Matteo Stocchetti, docent responsible for the “Political Communication in the Digital Age” course this winter, states that “AI has agency without responsibility: it ‘does’ things which have potentially very serious effects, but it cannot be given responsibility for what it does. In this capacity, AI offers a formidable opportunity to rule by absence: to control people by hiding the controller and their responsibility or accountability towards the effects of their rule over the ruled one”. This highlights the unequal power relations that artificial intelligence could potentially create, reminding us of the example of the Internet, which became a tool generating greater inequalities rather than the opposite that was promised at its beginning.
Given this set of concerns, what responses should be adopted? First of all, the main one mentioned is regulation. The entire faculty community surveyed agreed that the regulations offered by our leaders are not sufficient. Then, what kind of regulations must be implemented? Ojala suggests the interesting idea that “ideally, companies who want to release new mass-market AI applications should first prove that their products do not cause harm, run tests and experiments, establish safety measures and procedures etc., before regulators would allow them to make these products openly available”.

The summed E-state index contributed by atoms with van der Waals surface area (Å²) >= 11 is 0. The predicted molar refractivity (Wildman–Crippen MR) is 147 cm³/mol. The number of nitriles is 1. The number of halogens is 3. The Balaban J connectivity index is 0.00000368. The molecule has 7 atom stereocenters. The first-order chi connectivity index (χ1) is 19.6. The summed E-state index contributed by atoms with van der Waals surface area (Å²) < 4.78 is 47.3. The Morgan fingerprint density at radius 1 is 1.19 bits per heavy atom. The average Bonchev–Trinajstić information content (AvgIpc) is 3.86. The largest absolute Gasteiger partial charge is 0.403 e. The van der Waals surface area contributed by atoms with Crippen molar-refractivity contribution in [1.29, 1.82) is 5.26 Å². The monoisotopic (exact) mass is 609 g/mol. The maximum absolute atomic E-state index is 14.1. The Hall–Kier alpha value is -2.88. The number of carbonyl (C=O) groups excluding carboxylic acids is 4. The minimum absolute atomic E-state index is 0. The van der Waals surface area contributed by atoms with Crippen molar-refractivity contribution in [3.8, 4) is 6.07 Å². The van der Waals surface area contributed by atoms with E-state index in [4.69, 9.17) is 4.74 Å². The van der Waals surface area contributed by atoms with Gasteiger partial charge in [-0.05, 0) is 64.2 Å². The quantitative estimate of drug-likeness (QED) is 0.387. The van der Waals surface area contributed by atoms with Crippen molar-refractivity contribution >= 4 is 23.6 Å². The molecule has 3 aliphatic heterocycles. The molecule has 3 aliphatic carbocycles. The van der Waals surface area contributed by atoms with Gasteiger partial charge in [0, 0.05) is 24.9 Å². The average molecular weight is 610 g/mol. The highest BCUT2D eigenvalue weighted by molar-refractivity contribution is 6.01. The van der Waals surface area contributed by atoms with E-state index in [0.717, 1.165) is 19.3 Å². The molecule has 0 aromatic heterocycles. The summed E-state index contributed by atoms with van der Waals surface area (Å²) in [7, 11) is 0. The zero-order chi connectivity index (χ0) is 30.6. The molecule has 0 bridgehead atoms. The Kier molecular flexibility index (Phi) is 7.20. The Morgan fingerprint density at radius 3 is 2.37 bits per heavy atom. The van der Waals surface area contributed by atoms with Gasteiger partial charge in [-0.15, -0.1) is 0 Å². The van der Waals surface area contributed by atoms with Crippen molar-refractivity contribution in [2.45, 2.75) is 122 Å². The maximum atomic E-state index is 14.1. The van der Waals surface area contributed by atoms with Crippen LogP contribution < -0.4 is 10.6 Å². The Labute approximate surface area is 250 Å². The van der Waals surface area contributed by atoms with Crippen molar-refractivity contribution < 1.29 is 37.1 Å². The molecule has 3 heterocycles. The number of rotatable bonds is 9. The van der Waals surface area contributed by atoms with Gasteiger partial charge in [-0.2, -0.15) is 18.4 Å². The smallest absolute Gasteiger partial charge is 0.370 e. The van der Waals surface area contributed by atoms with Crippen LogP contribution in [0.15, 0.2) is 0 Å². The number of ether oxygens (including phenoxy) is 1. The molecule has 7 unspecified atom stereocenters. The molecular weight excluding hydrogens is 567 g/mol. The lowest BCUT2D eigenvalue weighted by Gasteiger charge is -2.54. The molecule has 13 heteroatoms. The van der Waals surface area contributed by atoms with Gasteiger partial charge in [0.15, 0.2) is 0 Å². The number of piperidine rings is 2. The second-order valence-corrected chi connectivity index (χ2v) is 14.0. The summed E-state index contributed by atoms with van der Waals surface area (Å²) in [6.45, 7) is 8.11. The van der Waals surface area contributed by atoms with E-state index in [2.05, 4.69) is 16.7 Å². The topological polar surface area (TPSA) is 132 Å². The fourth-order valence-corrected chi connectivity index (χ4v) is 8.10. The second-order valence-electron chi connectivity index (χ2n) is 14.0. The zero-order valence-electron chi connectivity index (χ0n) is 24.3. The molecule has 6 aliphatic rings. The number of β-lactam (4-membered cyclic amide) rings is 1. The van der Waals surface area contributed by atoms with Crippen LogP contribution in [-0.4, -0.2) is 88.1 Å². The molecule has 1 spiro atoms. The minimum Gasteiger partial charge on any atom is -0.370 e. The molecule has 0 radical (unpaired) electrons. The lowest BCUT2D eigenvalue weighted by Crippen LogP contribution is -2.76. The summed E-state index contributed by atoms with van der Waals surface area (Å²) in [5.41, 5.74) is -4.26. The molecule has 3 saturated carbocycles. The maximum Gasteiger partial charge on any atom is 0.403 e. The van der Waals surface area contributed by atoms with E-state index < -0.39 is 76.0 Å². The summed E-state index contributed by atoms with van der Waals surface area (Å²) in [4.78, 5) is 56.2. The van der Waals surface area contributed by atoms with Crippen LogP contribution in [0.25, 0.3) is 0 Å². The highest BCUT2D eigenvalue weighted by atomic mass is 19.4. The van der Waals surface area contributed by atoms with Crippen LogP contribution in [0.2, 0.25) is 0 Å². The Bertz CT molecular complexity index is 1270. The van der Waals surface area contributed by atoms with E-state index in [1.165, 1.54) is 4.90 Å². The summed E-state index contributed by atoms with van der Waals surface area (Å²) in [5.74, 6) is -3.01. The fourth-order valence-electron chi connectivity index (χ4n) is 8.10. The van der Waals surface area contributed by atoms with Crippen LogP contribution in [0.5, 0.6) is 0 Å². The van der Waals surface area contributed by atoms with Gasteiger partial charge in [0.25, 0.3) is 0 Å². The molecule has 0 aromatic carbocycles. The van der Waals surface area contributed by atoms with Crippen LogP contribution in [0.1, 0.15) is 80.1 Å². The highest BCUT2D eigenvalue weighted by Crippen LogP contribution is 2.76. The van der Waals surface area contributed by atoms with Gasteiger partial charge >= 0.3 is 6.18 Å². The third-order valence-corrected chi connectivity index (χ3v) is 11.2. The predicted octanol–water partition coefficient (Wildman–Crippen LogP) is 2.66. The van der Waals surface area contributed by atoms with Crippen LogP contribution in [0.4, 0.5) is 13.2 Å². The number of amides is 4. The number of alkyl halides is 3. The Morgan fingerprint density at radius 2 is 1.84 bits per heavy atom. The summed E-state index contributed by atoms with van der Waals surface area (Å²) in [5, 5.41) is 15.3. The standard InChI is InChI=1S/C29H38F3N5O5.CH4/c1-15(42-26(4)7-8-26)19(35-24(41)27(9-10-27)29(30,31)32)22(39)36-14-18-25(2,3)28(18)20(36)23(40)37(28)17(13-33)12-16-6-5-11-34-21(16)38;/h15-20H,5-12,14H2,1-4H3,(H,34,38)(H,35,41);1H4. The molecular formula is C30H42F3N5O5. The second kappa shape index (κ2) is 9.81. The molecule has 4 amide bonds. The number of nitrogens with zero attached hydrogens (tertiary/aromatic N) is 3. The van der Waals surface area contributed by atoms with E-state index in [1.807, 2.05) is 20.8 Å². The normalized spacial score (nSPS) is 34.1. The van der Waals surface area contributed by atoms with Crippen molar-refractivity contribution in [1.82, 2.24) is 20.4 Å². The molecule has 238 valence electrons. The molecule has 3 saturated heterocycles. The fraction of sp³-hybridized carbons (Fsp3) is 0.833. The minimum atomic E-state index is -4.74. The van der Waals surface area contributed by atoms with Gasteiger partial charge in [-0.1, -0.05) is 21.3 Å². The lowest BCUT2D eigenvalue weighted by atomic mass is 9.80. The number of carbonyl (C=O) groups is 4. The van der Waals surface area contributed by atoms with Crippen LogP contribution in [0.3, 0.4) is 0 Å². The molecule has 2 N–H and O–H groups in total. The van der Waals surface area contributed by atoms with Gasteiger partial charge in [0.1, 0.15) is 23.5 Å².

Ojala’s suggestion follows the logic that works in the pharmaceutical and food sector. The issue remains to know if the possible harm produced by artificial intelligence can always be detected in advance. In this case, an inquiry done before and after the releasing of an AI by the regulators and their team could be an idea of the way these tools should be controlled.
Subsequently, although regulation is essential, AI shall not be only understood in terms of its limitations and how we have to restrict it. As Stocchetti points out, “we should not let our fears become self-fulfilling prophecies”. Instead, we need to acknowledge these new tools, take a close look at them and trust our education to help us think critically. For that, incentives for research and education are also a necessary answer to the rising role of AI in our societies. Transparency and collaborative research must be done in order to learn more about AI tools, and a critical education should be offered to citizens in order to allow them to understand what these tools are, how to use them properly and what limits we have to be aware of.
In the end, AI is nothing but the fruit of human intelligence, and its modes of operation are nothing else than the mirror of those who create them. The focus should then be less about the machines and more about the purposes of the humans behind them. As a result, the public policy, programming, and cybersecurity sectors, among others, will need to be trained in the coming years on what the ethics of artificial intelligence is and how to ensure its effectiveness.•